The pilot of a plane that crash-landed and burst into flames Sunday evening at a Moscow airport said the plane was hit by lighting, but experts say planes are designed to withstand lightning strikes.
The plane, a Sukhoi SSJ100 from the Russian airline Aeroflot, took off from Sheremetyevo Airport on Sunday evening but turned around within minutes to make an emergency landing.
Video shows the plane landing hard on the runway as the back of the aircraft bursts into flames.
Experts are searching for the reason for the hard landing and the fire, which left 41 people dead.
Pilot Denis Yevdokimov told Zvezda TV and the Komsomolskaya Pravda newspaper “because of lightning, we had a loss of radio communication” during the short flight.
He also said the plane’s electronic flight system failed because of the lightning strike.
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Flight attendant Tatiana Kasatnika said in a video posted on YouTube that “we took off, got into a cloud, there was strong hail and, at that moment, there was a pop and some kind of flash, like electricity.”
Storms were passing through the Moscow area when the plane made its emergency landing.
Planes are designed to be able to withstand lightning
Aviation expert Wayne McNeal, president of aviation consulting company McNeal & Associates, says most planes are built to withstand a lightning strike.
“It usually hits the nose (of the plane), and the nose cone itself, when they make them, is designed to take that lightning strike,” McNeal said.
According to an article from the Flight Safety Foundation, lightning strikes airplanes once every 1,000 flight hours on average — or, more succinctly, at least once per plane per year.
Conventionally, planes with an outer layer made from aluminum would conduct electricity well — and would allow for lightning to flow along the exterior of the plane and leave through another point.
Other planes, such as the Sukhoi aircraft, are made from composite materials, McNeal explained.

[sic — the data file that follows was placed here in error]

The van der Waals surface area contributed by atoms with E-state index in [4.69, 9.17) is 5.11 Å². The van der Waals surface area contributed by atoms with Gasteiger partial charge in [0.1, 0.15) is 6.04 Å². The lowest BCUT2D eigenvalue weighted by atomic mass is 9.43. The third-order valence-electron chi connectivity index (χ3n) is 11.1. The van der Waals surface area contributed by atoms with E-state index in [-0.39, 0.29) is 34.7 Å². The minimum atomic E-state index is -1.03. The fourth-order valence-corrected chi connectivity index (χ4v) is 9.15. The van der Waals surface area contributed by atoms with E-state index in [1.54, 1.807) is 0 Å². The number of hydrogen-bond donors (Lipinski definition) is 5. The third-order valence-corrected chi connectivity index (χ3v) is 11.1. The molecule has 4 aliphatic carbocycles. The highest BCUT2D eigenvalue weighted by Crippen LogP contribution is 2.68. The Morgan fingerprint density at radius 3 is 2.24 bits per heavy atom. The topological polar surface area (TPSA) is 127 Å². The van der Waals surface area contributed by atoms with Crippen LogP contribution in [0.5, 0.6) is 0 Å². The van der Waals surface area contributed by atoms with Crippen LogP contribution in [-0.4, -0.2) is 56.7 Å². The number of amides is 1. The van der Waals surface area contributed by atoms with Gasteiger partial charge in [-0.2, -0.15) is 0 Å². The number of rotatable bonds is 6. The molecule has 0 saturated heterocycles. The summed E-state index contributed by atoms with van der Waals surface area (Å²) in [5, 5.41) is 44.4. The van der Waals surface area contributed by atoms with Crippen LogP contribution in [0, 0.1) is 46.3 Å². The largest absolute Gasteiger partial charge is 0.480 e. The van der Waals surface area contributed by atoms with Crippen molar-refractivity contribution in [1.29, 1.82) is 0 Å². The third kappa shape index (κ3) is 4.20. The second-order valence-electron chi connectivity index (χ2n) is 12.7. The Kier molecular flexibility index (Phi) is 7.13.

While composite materials are not a good conductor of electricity, an industry standard is to combine the composite with a wire or metal mesh that would allow electricity to flow.
McNeal said the lightning strike could temporarily affect communications because it is a “staticky sort of thing” but that it shouldn’t have knocked out the systems entirely.
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Looking into other explanations
Investigators are searching for the cause of the crash.
Russia’s main investigative body said both the plane’s data and voice flight recorders have been recovered from the charred wreckage.
Committee spokeswoman Svetlana Petrenko was also quoted by Russian news agencies on Monday as saying that investigators were looking into three main possibilities behind the cause of the disaster: inexperienced pilots, equipment failure and bad weather.
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“What I heard, it was a heavy landing, where they bounced on (the runway). That could generate some friction on the landing gear and (expose), say, hydraulic fluid … that could catch on fire,” McNeal said.
The plane reportedly didn’t jettison fuel before the landing, which is common procedure.
The SSJ100 plane, also called the Superjet, has had previous issues ever since it was put into service in 2011.
A Mexican airline, Interjet, grounded Superjets in December 2016 and Russia’s aviation authority ordered inspection of all Superjets in the country in 2017 because of problems with rear stabilizers in the tail.
—With files from the Associated Press